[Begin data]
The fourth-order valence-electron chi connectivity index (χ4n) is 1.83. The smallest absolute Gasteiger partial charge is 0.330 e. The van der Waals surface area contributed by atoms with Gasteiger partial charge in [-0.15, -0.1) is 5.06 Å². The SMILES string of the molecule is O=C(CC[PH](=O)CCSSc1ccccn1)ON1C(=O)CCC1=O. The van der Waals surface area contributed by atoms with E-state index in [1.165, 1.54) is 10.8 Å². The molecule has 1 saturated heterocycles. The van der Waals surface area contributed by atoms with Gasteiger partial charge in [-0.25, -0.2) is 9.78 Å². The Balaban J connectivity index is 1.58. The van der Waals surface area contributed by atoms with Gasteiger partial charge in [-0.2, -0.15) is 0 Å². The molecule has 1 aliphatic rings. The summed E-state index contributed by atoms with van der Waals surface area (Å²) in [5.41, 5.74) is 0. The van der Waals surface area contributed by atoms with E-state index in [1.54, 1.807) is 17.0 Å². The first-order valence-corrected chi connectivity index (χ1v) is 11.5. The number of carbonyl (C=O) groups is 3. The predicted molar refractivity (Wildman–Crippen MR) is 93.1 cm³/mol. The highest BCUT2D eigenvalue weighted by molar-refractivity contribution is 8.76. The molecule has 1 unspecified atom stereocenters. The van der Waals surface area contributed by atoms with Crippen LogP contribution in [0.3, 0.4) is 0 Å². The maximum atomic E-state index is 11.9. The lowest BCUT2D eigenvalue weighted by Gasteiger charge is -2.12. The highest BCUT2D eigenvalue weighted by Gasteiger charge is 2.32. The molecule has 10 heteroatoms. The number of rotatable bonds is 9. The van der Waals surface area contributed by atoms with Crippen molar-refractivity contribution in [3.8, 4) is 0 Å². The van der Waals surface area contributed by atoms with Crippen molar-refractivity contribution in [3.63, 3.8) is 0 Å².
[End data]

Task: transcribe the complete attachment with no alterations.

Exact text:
The fourth-order valence-electron chi connectivity index (χ4n) is 1.83. The smallest absolute Gasteiger partial charge is 0.330 e. The van der Waals surface area contributed by atoms with Gasteiger partial charge in [-0.15, -0.1) is 5.06 Å². The SMILES string of the molecule is O=C(CC[PH](=O)CCSSc1ccccn1)ON1C(=O)CCC1=O. The van der Waals surface area contributed by atoms with E-state index in [1.165, 1.54) is 10.8 Å². The molecule has 1 saturated heterocycles. The van der Waals surface area contributed by atoms with Gasteiger partial charge in [-0.25, -0.2) is 9.78 Å². The Balaban J connectivity index is 1.58. The van der Waals surface area contributed by atoms with Gasteiger partial charge in [-0.2, -0.15) is 0 Å². The molecule has 1 aliphatic rings. The summed E-state index contributed by atoms with van der Waals surface area (Å²) in [5.41, 5.74) is 0. The van der Waals surface area contributed by atoms with E-state index in [1.54, 1.807) is 17.0 Å². The first-order valence-corrected chi connectivity index (χ1v) is 11.5. The number of carbonyl (C=O) groups is 3. The predicted molar refractivity (Wildman–Crippen MR) is 93.1 cm³/mol. The highest BCUT2D eigenvalue weighted by molar-refractivity contribution is 8.76. The molecule has 1 unspecified atom stereocenters. The van der Waals surface area contributed by atoms with Crippen LogP contribution in [0.3, 0.4) is 0 Å². The maximum atomic E-state index is 11.9. The lowest BCUT2D eigenvalue weighted by Gasteiger charge is -2.12. The highest BCUT2D eigenvalue weighted by Gasteiger charge is 2.32. The molecule has 10 heteroatoms. The number of rotatable bonds is 9. The van der Waals surface area contributed by atoms with Crippen molar-refractivity contribution in [3.8, 4) is 0 Å². The van der Waals surface area contributed by atoms with Crippen molar-refractivity contribution in [3.63, 3.8) is 0 Å².